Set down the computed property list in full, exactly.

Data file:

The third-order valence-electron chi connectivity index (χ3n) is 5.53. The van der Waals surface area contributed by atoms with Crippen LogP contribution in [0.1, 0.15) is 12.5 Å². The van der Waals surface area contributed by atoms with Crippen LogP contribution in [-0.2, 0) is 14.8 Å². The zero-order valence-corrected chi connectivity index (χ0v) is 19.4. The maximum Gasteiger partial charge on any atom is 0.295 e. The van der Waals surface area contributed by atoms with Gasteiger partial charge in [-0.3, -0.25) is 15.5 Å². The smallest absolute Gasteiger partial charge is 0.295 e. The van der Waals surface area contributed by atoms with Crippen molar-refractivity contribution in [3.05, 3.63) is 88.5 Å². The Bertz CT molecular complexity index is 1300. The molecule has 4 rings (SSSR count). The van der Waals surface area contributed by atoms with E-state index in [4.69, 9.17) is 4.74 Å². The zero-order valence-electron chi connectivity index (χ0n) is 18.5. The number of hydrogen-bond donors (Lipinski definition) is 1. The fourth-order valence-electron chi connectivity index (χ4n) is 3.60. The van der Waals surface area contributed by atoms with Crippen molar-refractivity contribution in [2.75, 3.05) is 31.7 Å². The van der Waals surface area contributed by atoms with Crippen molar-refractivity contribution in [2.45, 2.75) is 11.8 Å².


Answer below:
The third-order valence-electron chi connectivity index (χ3n) is 5.53. The van der Waals surface area contributed by atoms with Crippen LogP contribution in [0.1, 0.15) is 12.5 Å². The van der Waals surface area contributed by atoms with Crippen LogP contribution in [-0.2, 0) is 14.8 Å². The zero-order valence-corrected chi connectivity index (χ0v) is 19.4. The maximum Gasteiger partial charge on any atom is 0.295 e. The van der Waals surface area contributed by atoms with Gasteiger partial charge in [-0.3, -0.25) is 15.5 Å². The smallest absolute Gasteiger partial charge is 0.295 e. The van der Waals surface area contributed by atoms with Crippen molar-refractivity contribution in [3.05, 3.63) is 88.5 Å². The Bertz CT molecular complexity index is 1300. The molecule has 4 rings (SSSR count). The van der Waals surface area contributed by atoms with E-state index in [4.69, 9.17) is 4.74 Å². The zero-order valence-electron chi connectivity index (χ0n) is 18.5. The number of hydrogen-bond donors (Lipinski definition) is 1. The fourth-order valence-electron chi connectivity index (χ4n) is 3.60. The van der Waals surface area contributed by atoms with Crippen molar-refractivity contribution in [2.75, 3.05) is 31.7 Å². The van der Waals surface area contributed by atoms with Crippen molar-refractivity contribution in [2.45, 2.75) is 11.8 Å².